.NET code runs in the Microsoft Common Language Runtime (CLR) or the CoreCLR. The CLR does Just In Time (JIT) compilation. That is, when you load an assembly, the CLR JITs the assembly code the first time it is executed. There is a small performance penalty as an application loads, but because the CLR compiles your code, it doesn't do it again (until next time you restart it).

The CLR is responsible for managing your application code at run time, and provides security, memory management and so on.

Native COBOL Compared with .NET COBOL

Native COBOL and .NET COBOL differ in how they compile and how the run-time management services, such as security, threading and memory management are provided.

Native COBOL:

Procedural COBOL is regular COBOL without syntax features which take advantage of the .NET CLR. Procedural COBOL is still actively supported today and is being enhanced. Since the days of Net Express, Server Express, and Mainframe Express, it now supports inline local declarations (as in DECLARE). It also supports new syntax such as XML PARSE, JSON GENERATE, UTF-8, and more.

You can compile to native or (in most cases) .NET COBOL. The core COBOL syntax is supported in .NET COBOL. However, there are some features that are not supported (for example Panels V2, Dialog System and ACUCOBOL-GT). This means that you can take most existing COBOL applications and recompile to create .NET COBOL applications.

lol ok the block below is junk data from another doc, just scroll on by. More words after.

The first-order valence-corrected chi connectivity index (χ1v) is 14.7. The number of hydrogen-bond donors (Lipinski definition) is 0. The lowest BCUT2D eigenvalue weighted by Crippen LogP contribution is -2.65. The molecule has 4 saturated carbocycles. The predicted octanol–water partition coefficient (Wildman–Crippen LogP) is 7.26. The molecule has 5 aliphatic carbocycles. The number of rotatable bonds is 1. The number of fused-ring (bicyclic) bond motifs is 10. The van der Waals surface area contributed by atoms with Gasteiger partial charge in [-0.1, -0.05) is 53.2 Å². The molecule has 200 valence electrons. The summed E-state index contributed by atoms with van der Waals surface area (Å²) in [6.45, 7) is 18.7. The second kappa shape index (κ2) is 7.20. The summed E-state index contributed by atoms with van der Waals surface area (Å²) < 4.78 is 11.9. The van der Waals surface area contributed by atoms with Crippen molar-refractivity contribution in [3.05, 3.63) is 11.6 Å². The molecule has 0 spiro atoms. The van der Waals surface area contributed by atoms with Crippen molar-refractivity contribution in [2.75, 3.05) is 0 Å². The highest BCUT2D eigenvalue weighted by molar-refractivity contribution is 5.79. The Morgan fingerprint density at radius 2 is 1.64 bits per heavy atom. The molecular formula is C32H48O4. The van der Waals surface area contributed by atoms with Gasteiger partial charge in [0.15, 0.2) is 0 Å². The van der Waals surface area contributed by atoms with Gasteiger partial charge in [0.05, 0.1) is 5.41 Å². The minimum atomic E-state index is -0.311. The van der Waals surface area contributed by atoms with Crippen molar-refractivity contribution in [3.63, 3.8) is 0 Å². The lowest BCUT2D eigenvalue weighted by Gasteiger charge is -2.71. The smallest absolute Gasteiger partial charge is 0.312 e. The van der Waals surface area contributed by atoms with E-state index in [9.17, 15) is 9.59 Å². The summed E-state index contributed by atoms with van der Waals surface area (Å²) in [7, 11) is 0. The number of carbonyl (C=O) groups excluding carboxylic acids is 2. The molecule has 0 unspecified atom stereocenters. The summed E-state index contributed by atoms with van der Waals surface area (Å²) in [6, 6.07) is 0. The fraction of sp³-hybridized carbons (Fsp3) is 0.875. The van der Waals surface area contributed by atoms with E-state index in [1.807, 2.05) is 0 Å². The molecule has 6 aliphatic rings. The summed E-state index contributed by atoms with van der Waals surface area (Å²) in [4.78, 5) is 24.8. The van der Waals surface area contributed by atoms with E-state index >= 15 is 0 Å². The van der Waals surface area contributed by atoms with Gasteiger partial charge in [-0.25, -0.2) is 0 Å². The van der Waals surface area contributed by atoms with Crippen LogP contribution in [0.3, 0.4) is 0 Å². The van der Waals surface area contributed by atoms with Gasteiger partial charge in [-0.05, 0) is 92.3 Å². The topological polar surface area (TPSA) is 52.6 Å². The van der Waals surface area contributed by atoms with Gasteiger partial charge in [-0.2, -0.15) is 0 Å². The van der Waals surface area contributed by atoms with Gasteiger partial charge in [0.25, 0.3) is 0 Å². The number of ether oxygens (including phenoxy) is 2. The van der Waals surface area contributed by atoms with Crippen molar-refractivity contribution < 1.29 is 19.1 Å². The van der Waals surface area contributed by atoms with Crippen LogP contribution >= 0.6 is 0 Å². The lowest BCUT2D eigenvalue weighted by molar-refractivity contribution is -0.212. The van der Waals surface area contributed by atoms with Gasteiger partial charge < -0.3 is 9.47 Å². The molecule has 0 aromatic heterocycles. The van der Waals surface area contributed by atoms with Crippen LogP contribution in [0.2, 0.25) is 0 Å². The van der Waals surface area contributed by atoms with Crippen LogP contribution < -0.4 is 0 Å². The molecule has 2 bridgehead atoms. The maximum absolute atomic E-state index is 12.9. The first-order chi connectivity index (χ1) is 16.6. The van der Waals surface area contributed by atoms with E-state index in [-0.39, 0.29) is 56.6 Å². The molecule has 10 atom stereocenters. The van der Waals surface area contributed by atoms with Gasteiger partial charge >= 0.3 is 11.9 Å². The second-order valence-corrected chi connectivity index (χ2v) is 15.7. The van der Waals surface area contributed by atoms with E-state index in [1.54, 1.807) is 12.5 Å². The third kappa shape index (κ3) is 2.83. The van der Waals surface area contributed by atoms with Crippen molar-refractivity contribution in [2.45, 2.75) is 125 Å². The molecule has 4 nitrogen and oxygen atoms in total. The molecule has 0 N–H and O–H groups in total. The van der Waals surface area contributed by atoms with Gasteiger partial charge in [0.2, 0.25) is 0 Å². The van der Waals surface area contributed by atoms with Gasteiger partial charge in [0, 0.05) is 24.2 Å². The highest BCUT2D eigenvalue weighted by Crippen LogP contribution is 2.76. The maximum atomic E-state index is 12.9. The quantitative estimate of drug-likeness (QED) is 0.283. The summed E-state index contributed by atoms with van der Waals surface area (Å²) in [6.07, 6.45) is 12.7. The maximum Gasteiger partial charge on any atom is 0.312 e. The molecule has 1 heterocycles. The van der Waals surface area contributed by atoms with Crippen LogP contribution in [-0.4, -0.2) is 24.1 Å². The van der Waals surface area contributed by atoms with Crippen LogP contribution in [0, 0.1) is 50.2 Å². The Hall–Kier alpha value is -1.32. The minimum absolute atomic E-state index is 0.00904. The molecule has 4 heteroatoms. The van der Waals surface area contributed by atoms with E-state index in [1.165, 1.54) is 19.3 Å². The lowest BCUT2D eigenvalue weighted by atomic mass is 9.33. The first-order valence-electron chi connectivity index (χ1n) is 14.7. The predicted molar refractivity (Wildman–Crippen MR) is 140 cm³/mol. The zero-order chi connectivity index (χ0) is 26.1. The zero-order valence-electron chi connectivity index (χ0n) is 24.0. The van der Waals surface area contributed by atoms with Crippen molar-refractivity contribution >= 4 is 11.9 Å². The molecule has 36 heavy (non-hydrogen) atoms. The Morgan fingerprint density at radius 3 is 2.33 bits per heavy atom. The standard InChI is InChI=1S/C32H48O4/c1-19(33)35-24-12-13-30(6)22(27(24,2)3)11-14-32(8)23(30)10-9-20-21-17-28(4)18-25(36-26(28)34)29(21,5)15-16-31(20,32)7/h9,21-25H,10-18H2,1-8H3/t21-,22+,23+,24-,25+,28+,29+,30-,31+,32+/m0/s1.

.NET COBOL is COBOL with extensions to support the .NET Framework and .NET Core. It offers OO syntax support and syntax to allow access to the available class libraries.

When you compile .NET COBOL, the Compiler generates .NET code: .il for the .NET framework and the .NET Core.

.NET COBOL on the .NET platform compiles to Microsoft Intermediate Language (IL), and native COBOL compiles to machine code. Both .NET COBOL and native COBOL can run on any supported Windows platform when compiled.

Developing Native and .NET COBOL Applications

You can use Visual Studio to develop, compile and debug your applications, for both native and .NET COBOL.

You can write new COBOL code or you can recompile existing COBOL as either .NET COBOL or native code, potentially without any code changes.



You can compile your COBOL program to .NET COBOL code using the ILGEN compiler directive. If using Visual Studio, this happens automatically if you are using a .NET COBOL project.